Finding the words Finding the words Finding the words

UW Press celebrates "Aiiieeeee!" and a 50-year legacy of Asian American Literature.

By Shin Yu Pai | Illustration by Julia Kuo | Viewpoint Magazine

In 1970, when Shawn Wong was 19 and a student at the University of California at Berkeley, he had to go hunting for Asian American literature on the street.

An English professor told him no such literature existed. But Wong and his friends and fellow writers, Jeffery Paul Chan, Frank Chin and Lawson Fusao Inada, knew that wasn’t true. They had connected over a shared quest to discover Asian American literature. Their dogged search through Bay Area thrift stores and a handful of literary anthologies led them to 14 writers whose work had been largely ignored by mainstream publishers.

As the young editors continued to refine their list of work by overlooked authors, they decided to create an anthology. Chan brought their fledgling manuscript into the Asian American literature class he was teaching at San Francisco State University, while Wong—who would later join the faculty at the UW—used the material in a class he was teaching at Mills College in nearby Oakland. Eventually, the first-time editors published that group of 14 authors, which included UW alumnus John Okada, ’47, ’51, as well as now well-known wordsmiths Toshio Mori, Oscar Peñaranda and Diana Chang. Their radical undertaking culminated in “Aiiieeeee! An Anthology of Asian-American Writers.”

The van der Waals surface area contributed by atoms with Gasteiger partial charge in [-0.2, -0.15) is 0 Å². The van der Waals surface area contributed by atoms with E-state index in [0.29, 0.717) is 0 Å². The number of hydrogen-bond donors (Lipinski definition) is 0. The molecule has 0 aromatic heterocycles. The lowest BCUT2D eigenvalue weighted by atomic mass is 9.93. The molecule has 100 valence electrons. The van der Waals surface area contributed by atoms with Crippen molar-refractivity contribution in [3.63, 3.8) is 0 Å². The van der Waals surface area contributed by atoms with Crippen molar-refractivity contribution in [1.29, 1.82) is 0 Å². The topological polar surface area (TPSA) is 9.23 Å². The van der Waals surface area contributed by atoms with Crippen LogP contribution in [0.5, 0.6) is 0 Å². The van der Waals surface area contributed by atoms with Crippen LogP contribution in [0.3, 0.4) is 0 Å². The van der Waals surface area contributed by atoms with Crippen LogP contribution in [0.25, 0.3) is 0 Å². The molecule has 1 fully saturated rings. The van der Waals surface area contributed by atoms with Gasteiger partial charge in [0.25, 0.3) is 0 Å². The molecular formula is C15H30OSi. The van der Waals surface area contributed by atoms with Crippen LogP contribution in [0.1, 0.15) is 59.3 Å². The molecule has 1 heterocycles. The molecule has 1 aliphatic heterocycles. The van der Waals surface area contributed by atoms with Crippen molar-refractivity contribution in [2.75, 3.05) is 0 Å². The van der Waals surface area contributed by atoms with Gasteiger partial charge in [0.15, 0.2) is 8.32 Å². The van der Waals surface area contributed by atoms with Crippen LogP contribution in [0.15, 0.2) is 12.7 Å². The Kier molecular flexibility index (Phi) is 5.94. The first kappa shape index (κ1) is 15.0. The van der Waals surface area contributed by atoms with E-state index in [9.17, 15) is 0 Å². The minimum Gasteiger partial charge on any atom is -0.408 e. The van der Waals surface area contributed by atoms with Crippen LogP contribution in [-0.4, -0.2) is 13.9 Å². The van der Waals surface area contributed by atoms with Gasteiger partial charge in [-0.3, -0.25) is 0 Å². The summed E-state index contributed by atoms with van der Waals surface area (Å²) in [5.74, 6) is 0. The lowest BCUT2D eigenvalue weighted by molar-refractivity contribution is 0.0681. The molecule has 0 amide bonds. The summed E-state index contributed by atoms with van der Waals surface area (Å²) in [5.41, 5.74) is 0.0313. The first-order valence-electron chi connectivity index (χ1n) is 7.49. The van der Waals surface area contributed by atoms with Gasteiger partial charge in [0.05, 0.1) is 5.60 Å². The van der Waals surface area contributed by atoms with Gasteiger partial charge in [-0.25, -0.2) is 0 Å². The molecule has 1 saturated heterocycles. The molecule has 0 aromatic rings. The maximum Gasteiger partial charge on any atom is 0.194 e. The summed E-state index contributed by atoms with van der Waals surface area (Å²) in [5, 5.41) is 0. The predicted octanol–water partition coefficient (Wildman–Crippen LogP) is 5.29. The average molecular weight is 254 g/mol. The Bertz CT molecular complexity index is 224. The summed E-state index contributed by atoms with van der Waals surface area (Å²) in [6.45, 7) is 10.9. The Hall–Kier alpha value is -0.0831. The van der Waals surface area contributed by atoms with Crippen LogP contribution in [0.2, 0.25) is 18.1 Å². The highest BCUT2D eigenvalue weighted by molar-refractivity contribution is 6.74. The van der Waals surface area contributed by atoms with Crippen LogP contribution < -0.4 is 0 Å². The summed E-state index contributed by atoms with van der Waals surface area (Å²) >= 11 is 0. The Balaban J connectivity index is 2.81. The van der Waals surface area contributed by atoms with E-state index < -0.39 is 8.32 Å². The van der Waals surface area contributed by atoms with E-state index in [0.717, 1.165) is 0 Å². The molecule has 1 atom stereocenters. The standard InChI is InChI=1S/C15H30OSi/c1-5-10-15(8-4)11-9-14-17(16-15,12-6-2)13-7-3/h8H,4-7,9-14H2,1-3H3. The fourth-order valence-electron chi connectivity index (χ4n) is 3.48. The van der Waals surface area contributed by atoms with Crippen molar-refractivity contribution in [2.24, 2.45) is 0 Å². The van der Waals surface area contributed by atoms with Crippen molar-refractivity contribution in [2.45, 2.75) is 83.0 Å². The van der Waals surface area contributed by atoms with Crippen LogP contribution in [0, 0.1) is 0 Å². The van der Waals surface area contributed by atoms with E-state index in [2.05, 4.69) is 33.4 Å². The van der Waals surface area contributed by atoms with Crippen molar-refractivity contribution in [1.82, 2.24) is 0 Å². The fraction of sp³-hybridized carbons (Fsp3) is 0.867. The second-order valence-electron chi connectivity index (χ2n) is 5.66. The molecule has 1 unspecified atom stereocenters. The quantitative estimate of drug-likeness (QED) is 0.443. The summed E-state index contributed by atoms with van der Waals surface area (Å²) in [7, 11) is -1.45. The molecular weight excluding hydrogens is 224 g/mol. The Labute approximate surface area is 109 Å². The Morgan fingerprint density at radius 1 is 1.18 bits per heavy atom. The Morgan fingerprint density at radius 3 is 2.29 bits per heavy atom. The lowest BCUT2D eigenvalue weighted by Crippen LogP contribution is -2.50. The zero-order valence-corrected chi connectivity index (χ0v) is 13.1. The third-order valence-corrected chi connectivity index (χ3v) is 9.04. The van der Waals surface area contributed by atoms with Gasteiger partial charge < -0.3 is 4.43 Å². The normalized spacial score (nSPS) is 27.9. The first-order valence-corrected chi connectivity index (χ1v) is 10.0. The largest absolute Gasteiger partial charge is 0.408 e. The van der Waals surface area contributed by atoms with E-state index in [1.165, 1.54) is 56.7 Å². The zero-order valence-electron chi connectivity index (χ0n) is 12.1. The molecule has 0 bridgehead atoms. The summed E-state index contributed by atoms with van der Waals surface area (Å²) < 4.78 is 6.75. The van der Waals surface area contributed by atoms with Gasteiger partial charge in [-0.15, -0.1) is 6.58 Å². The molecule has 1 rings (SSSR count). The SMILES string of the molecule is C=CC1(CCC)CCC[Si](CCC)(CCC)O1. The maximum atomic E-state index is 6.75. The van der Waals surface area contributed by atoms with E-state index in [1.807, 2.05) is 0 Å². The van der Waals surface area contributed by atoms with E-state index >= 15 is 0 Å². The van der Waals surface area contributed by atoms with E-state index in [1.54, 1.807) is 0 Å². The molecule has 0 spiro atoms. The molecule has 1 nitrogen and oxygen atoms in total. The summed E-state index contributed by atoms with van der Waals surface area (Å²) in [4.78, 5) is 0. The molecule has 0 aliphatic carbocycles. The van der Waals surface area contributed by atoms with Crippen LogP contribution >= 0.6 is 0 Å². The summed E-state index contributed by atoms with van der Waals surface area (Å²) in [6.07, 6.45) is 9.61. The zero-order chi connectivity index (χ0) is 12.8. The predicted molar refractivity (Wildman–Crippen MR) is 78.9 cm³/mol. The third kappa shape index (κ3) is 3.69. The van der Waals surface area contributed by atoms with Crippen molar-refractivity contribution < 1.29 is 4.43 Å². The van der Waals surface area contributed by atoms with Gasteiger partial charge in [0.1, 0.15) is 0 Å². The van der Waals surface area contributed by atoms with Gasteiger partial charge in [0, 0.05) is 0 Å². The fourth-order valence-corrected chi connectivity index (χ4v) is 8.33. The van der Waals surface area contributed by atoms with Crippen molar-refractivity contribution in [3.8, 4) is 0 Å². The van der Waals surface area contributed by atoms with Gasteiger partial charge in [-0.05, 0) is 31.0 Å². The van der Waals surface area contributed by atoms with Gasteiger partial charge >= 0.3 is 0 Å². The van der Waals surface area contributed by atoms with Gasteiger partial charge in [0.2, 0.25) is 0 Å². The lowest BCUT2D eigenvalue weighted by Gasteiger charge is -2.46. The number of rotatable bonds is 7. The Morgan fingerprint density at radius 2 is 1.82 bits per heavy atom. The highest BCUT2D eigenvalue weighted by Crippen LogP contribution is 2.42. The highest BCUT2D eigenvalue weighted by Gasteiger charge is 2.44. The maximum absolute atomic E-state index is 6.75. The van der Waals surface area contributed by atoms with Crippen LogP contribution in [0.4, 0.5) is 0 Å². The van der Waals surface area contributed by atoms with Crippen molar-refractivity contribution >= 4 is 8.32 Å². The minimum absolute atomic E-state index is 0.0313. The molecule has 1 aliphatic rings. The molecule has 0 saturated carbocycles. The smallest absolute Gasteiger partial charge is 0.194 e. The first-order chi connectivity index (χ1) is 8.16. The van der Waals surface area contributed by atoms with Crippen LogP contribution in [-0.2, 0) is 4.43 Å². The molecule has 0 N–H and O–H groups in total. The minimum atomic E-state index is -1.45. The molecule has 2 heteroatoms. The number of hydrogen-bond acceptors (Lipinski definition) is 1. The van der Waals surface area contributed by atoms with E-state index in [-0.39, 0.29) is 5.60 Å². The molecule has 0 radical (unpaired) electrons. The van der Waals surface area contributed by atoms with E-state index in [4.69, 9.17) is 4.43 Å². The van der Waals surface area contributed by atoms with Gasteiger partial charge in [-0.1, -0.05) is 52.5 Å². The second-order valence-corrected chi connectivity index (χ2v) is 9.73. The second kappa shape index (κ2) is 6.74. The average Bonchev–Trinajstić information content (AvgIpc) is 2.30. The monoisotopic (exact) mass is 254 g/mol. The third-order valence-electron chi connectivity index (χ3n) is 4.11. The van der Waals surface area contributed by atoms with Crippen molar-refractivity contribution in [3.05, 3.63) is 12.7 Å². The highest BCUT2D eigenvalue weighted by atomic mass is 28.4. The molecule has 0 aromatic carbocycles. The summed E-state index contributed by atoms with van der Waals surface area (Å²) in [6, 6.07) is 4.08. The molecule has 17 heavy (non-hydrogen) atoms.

This year, “Aiiieeeee!” turns 50. First published by the Howard University Press in 1974, the book was republished in 2019 by the University of Washington Press. The new edition holds a foreword by Tara Fickle, associate professor of Asian American studies at Northwestern University, who offers the current generation of readers context about the era and people involved in bringing the book to life. Fickle studied Wong’s correspondence with the writers and his fellow editors. She also looked at the production notes for the book to understand how the collection evolved through the editorial process and what the stakes were for the editors. Fickle’s research into Wong’s archives unearthed the editors’ own reflections on their project. In a letter to Wong, for example, Inada envisioned the anthology’s success. “Our place in history will have the secure feel of real beginnings. After a while, people will refer to us as the fathers … the cornerstones of our culture.”